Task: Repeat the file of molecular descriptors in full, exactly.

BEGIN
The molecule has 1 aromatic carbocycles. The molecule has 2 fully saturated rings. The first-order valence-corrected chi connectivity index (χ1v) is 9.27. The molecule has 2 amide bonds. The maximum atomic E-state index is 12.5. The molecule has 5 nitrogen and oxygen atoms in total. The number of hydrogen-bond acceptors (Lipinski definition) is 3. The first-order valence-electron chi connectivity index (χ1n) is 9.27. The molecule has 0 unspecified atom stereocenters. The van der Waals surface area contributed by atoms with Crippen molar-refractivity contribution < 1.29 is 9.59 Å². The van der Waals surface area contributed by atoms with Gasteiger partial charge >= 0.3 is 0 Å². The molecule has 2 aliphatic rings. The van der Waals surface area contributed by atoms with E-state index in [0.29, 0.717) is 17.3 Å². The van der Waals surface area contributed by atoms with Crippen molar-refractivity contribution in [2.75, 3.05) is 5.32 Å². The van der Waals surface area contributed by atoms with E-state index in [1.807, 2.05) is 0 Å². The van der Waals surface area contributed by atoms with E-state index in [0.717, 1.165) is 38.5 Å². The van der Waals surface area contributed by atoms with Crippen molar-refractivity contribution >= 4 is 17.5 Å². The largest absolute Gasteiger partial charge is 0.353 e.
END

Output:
The molecule has 1 aromatic carbocycles. The molecule has 2 fully saturated rings. The first-order valence-corrected chi connectivity index (χ1v) is 9.27. The molecule has 2 amide bonds. The maximum atomic E-state index is 12.5. The molecule has 5 nitrogen and oxygen atoms in total. The number of hydrogen-bond acceptors (Lipinski definition) is 3. The first-order valence-electron chi connectivity index (χ1n) is 9.27. The molecule has 0 unspecified atom stereocenters. The van der Waals surface area contributed by atoms with Crippen molar-refractivity contribution < 1.29 is 9.59 Å². The van der Waals surface area contributed by atoms with Gasteiger partial charge >= 0.3 is 0 Å². The molecule has 2 aliphatic rings. The van der Waals surface area contributed by atoms with E-state index in [0.29, 0.717) is 17.3 Å². The van der Waals surface area contributed by atoms with Crippen molar-refractivity contribution in [2.75, 3.05) is 5.32 Å². The van der Waals surface area contributed by atoms with E-state index in [1.807, 2.05) is 0 Å². The van der Waals surface area contributed by atoms with E-state index in [0.717, 1.165) is 38.5 Å². The van der Waals surface area contributed by atoms with Crippen molar-refractivity contribution >= 4 is 17.5 Å². The largest absolute Gasteiger partial charge is 0.353 e.